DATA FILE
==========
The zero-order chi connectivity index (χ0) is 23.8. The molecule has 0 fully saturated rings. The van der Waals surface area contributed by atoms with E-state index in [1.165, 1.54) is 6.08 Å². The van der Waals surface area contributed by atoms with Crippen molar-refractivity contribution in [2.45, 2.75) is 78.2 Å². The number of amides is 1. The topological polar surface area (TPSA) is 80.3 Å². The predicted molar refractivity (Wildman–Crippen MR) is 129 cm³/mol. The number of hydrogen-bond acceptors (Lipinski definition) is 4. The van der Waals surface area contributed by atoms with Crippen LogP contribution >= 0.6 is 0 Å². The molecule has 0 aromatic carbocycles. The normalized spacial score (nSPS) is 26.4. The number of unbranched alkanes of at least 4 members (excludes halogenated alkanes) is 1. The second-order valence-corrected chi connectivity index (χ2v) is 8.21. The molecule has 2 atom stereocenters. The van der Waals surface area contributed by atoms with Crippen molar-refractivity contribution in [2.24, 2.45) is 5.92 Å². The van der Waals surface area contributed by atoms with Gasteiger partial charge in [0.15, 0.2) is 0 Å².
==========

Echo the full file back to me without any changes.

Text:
The zero-order chi connectivity index (χ0) is 23.8. The molecule has 0 fully saturated rings. The van der Waals surface area contributed by atoms with E-state index in [1.165, 1.54) is 6.08 Å². The van der Waals surface area contributed by atoms with Crippen molar-refractivity contribution in [2.45, 2.75) is 78.2 Å². The number of amides is 1. The topological polar surface area (TPSA) is 80.3 Å². The predicted molar refractivity (Wildman–Crippen MR) is 129 cm³/mol. The number of hydrogen-bond acceptors (Lipinski definition) is 4. The van der Waals surface area contributed by atoms with Crippen LogP contribution >= 0.6 is 0 Å². The molecule has 0 aromatic carbocycles. The normalized spacial score (nSPS) is 26.4. The number of unbranched alkanes of at least 4 members (excludes halogenated alkanes) is 1. The second-order valence-corrected chi connectivity index (χ2v) is 8.21. The molecule has 2 atom stereocenters. The van der Waals surface area contributed by atoms with Crippen molar-refractivity contribution in [2.24, 2.45) is 5.92 Å². The van der Waals surface area contributed by atoms with Gasteiger partial charge in [0.15, 0.2) is 0 Å².